>      fgets(source,maxlen,stdin);
>      printf("Enter destination filename: ");
>      gets(destination,maxlen,stdin);

>       if (file_copy(source,destination)==0)

>           printf("Successful copying.");
>        else
>           fprintf(stderr,"\nError copying file.");
>           printf("%d",file_copy(source,destination));

>          /* ***************************** */
>          /* this allows system operations */
>          /* ***************************** */

>          printf("\nInput desired system command, blank to exit\n");
>          fgets(input,maxlen,stdin);
>          system(input);

>       return;
>  }//end main

>       /* write data to new  file */
> int file_copy(char oldname[maxlen],char newname[maxlen])
> {
>      FILE *fpold,*fpnew;
>      int c;
>         /*open source file*/
>       if ((fpold = fopen(oldname,"rb"))==NULL)
>              return -1;

>          /*open destination file*/
>       if ((fpnew = fopen(newname,"wb"))==NULL)

>              return -1;

>           /*copy file*/
>          while (!feof(fpold))
>                {
>                     c=fgetc(fpold);
>                     fputc(c,fpnew);

>              }

>          fclose(fpold);
>          fclose(fpnew);

>         return 0;
> }//end function

--

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know how to learn. - Henry Adams

A thick skin is a gift from God. - Konrad Adenauer
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Sun, 25 Aug 2002 03:00:00 GMT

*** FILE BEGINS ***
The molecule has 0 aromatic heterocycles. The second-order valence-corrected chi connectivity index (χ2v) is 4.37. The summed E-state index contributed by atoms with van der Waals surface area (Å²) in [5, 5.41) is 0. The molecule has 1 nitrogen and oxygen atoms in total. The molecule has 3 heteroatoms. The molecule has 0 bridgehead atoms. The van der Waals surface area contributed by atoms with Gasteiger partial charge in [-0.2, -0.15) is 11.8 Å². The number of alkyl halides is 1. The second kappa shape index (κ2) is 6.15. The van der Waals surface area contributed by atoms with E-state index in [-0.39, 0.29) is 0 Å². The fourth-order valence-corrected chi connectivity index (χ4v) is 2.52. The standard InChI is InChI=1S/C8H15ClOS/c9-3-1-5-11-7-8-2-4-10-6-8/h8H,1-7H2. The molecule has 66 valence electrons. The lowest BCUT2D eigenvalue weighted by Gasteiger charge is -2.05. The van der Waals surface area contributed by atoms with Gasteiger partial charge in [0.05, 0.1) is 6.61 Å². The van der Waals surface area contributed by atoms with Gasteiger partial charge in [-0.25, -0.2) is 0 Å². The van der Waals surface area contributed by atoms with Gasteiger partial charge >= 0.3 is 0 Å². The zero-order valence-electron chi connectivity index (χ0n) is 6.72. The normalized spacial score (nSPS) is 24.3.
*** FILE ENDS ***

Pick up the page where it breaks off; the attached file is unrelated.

fgets()


Quote:
> When I excecute this code using the fgets statements on lines 14-18
> (approx). The code doesn't function properly, but when I use gets()
it's
> fine, but I get advised against using this method. The fgets() later
on
> causes no problems, anyone help?

I haven't studied your code in detail, but I notice you are using the
fgets function to get a filename. fgets will include the newline
character in the char array when it has room to do so, so you might be
inputing a filename like this: "myfile.c\n". When you use this in fopen
to open "myfile.c" the fopen will fail as "myfile.c\n" will not be
found. You need to strip the newline char from this array.

One solution is to write a function to do this:

#include <stdin.h>
#include <string.h>

char *getstring(char *str,size_t size) {
   char *s;
   int c;

   fgets(str,size,stdin);
   if((s = strchr(str,"\n")) != NULL) *s = '\0';
   else while((c = getchar()) != '\n' && c != EOF);
   return s;
   }

Then in main make the call

Quote:

> #include <stdio.h>
> #include <stdlib.h>
> #define maxlen 120
> int file_copy(char oldname[maxlen],char newname[maxlen]);

> int main()
> {

>      char ch,source[maxlen],destination[maxlen],input[maxlen];

>      printf("Enter a source filename: ");
>      fgets(source,maxlen,stdin);

instead of the above fgets statement use.
getstring(source, sizeof source);

--
Al Bowers

GIBCO Labs.
Tampa FL. USA.

Sent via Deja.com http://www.deja.com/
Before you buy.



Sun, 25 Aug 2002 03:00:00 GMT